Home Decor

  1. Make College Move-In Day Easier!

    Ah, college. A time of self-discovery, personal growth, and hopefully some learning along the way.

    Before all that, though, there’s always one big hurdle to cross—moving into your dorm!

    Dorm life can be a ton of fun, but it’s got a lot in common with moving into your first new apartment, or moving at all, which means it can be a huge pain. The stress of making sure you have everything is compacted by the fact that dorms don’t typically offer a lot of space.

    But all is not lost! When your move-in day approaches, there’s a few things you can do to try and make it as stress-free as possible for everyone. Here’s a few tips we’ve pulled together to help try and smooth out some of the...less appealing parts of moving into your dorm:


    Make sure you have everything by day 1

    The last-minute scramble for school supplies doesn’t stop at college. In fact, it probably involves more stuff than ever because now you need to furnish your part of the dorm! Make sure to factor in enough time to buy both the regular round of school supplies (backpacks, pencils, probably a new tablet or two, etc) and the sort of creature comforts you’re going to need while you’re there like hampers, pillows, closet storage bins, and so on. You’re probably going to have a pretty long list, especially if you’re starting your freshman year, but going in with your list checked off will save a lot of time in the long run.


    Get ready to move in a hurry

    A lot of colleges will have set time limits on when you can move your things in, so whatever it is you’re bringing, try to make sure it can be set up quickly. Try to avoid taking a lot of bulky furniture, instead looking for things like office chairs and desks that can be assembled when you get there and moved into the dorm itself more easily. Keep all your clothes, supplies, and furniture neatly compacted and ready to move in a hurry—you don’t want to get shut out of your dorm with two bags left in the car!


    Don’t be afraid to move stuff around

    A lot of students think that the furniture that’s already in your dorm has to stay there, but in most cases it’s actually easier (and better in the long run) to move it around. Talk to your roommates to see what works best with what everyone brought with them, and feel free to relocate until everyone can stay organized. You need to make room for that fridge stand somehow, right?


    Look up and down for organization

    Due to the limited space of a dorm, you might have to think outside the box a little bit to make everything fit. Get some standing wire shelving for the walls without shelves (or hang wall shelves if your school allows it), store things under the bed or under the dresser as needed, and don’t be afraid to get a little more creative than you might have at home.


    Don’t be afraid to send stuff back home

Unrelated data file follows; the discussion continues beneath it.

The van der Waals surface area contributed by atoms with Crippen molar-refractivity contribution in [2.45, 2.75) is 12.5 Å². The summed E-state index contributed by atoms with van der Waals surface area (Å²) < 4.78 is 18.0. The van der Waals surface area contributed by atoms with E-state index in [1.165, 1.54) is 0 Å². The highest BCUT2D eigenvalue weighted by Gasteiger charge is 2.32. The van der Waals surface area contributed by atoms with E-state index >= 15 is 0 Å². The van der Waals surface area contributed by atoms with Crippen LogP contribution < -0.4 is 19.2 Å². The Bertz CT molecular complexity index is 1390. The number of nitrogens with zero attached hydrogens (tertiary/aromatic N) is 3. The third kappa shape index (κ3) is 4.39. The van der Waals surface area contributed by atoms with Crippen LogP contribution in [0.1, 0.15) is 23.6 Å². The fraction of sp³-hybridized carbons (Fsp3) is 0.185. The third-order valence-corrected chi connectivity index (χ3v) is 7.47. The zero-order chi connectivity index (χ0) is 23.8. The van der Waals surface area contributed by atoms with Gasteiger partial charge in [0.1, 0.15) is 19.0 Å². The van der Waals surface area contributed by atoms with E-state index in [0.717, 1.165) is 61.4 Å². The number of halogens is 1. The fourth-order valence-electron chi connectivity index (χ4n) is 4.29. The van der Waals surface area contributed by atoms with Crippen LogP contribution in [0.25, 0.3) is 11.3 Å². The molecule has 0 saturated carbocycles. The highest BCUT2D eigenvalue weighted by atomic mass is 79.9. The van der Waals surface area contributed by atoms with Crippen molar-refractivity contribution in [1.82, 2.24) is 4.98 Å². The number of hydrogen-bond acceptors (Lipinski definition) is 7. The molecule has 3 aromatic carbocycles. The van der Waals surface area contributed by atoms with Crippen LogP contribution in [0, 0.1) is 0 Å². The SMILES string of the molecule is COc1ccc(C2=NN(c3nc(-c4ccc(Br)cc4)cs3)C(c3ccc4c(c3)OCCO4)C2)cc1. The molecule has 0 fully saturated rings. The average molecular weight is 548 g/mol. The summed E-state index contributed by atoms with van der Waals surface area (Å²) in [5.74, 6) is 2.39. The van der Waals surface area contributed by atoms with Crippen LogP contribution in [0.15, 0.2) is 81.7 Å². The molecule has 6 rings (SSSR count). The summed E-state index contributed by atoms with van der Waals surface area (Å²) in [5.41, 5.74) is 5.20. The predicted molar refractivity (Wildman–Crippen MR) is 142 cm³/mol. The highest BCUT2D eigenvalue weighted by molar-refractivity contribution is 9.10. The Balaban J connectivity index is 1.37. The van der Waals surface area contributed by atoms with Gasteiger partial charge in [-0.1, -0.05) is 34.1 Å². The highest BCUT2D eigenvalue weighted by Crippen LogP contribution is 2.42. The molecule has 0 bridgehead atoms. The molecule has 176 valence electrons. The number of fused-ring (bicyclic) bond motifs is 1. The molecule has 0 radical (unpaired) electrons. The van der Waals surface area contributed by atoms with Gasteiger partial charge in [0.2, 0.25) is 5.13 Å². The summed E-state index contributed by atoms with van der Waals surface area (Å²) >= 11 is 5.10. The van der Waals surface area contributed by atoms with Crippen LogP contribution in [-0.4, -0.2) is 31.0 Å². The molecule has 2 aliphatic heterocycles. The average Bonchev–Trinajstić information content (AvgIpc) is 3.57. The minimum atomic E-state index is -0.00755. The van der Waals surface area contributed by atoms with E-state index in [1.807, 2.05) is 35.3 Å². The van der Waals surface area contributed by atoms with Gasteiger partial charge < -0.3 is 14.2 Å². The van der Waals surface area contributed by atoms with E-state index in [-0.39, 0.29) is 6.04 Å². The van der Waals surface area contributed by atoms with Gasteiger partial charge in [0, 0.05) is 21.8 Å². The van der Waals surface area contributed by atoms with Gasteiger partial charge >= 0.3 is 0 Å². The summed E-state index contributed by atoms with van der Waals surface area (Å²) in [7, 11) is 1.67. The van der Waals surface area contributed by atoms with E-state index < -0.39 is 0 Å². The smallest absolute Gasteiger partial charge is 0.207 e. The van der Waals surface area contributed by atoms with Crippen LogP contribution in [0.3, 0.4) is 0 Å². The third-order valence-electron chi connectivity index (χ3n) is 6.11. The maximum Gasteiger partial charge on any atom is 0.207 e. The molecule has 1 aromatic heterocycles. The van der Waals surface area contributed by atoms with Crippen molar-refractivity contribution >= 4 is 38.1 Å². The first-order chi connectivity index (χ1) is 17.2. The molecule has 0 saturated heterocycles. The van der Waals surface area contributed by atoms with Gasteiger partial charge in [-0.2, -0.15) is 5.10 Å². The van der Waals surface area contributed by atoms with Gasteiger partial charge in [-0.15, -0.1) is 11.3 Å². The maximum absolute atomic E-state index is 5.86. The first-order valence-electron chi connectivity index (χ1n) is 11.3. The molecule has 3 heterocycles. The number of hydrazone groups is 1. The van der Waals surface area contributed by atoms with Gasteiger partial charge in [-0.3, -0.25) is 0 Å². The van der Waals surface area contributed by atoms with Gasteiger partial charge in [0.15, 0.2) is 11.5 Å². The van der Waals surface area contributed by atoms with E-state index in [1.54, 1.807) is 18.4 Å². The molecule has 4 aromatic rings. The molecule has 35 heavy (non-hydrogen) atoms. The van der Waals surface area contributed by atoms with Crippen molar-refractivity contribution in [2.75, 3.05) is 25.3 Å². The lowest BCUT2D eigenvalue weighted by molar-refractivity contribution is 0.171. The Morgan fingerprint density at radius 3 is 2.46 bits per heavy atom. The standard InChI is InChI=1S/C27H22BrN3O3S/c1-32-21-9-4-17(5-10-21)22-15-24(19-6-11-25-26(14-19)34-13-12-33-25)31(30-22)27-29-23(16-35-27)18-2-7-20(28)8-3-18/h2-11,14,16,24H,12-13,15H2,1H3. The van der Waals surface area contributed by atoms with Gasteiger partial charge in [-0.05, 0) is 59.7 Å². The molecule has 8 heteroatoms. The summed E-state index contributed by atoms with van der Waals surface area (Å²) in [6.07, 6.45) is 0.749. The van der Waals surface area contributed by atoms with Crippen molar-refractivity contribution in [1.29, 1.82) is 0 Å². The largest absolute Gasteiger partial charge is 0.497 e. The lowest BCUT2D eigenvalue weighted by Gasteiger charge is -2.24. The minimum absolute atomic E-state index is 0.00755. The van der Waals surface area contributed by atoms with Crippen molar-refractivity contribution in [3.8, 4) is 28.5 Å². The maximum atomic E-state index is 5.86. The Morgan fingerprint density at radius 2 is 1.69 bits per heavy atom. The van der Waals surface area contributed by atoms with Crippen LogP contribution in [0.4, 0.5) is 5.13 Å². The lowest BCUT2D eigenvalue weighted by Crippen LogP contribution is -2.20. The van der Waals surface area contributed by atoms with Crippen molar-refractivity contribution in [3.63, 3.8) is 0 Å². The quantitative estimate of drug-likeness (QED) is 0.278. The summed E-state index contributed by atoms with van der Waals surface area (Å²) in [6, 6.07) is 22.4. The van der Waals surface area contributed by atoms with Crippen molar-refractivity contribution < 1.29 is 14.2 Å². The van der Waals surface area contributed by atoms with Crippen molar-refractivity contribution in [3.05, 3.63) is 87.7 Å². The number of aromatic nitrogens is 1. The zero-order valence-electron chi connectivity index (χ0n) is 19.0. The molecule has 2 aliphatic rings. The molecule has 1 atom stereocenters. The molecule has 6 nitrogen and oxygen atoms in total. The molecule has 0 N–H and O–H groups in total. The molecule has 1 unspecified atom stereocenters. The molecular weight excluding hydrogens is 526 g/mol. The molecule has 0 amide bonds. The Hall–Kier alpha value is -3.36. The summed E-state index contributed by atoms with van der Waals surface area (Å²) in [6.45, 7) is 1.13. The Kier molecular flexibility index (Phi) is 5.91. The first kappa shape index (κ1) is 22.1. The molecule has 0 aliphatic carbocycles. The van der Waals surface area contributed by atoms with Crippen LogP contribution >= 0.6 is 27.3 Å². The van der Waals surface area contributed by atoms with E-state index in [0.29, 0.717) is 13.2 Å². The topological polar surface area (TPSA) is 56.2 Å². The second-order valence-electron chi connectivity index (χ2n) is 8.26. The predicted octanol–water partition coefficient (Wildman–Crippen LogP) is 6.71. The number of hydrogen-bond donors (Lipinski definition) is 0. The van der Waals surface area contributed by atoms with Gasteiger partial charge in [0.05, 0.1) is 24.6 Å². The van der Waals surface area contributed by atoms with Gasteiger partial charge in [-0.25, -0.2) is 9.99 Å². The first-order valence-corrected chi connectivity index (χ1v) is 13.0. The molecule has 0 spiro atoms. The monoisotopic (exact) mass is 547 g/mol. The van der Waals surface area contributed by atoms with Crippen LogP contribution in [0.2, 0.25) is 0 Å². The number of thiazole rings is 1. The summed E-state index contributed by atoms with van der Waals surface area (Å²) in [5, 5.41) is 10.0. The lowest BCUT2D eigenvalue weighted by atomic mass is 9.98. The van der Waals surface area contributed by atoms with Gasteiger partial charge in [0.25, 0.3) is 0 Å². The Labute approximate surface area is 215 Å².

A big mistake a lot of people make when packing for their dorm is to overestimate how much they’ll need for their first few months there. Focus on seasonally-appropriate clothing and don’t get too bogged down on packing winter clothes just yet to save room. Bigger amenities like your video game collection and your favorite bike might be better off in your parents’ garage for the time being, as they’re going to be too much of a pain to store in such a limited space. It might be a little heartbreaking at first, but you’ll notice how much space you saved yourself and you’ll be glad you did it.

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  2. Using Wood Shelves For Neutral-Color Rooms

    There’s a big design trend in homes these days to use more neutral tones for certain rooms; a lot of whites, off-whites, and beiges to create a more ‘subdued’ look.

    It’s a look that goes great in a lot of rooms, but if you’re the sort that fancies yourself an interior designer you might notice that it can be a little hard to decorate with sometimes. The neutral colors can find themselves oddly contrasting with anything you try to decorate with, and it can make it more difficult than you expect to arrange things in a way that’s pleasing to the eye.

    We think we have just the thing: wood shelves! Wooden wall shelves are a good, neutral way to add more ‘rustic’ looks to a room and add storage space without worrying about contrasting colors or mismatched tones. The possibilities are nearly endless, but here’s a few ideas we’ve seen and liked:


    • Mirror storage: A good way to open up any room, especially one with solid lighter colors, is with strategic placement of small mirrors to make the space feel bigger. Use wood shelves (or other wall shelves) to hold mirrors and expand a space.
    • Coordination: For more neutral-colored rooms, an easy solution is to use earthy tones splashed about the room to provide greater contrast. Pair wood shelves with darker, wood-colored dining room furniture or living room furniture to get a more cohesive look.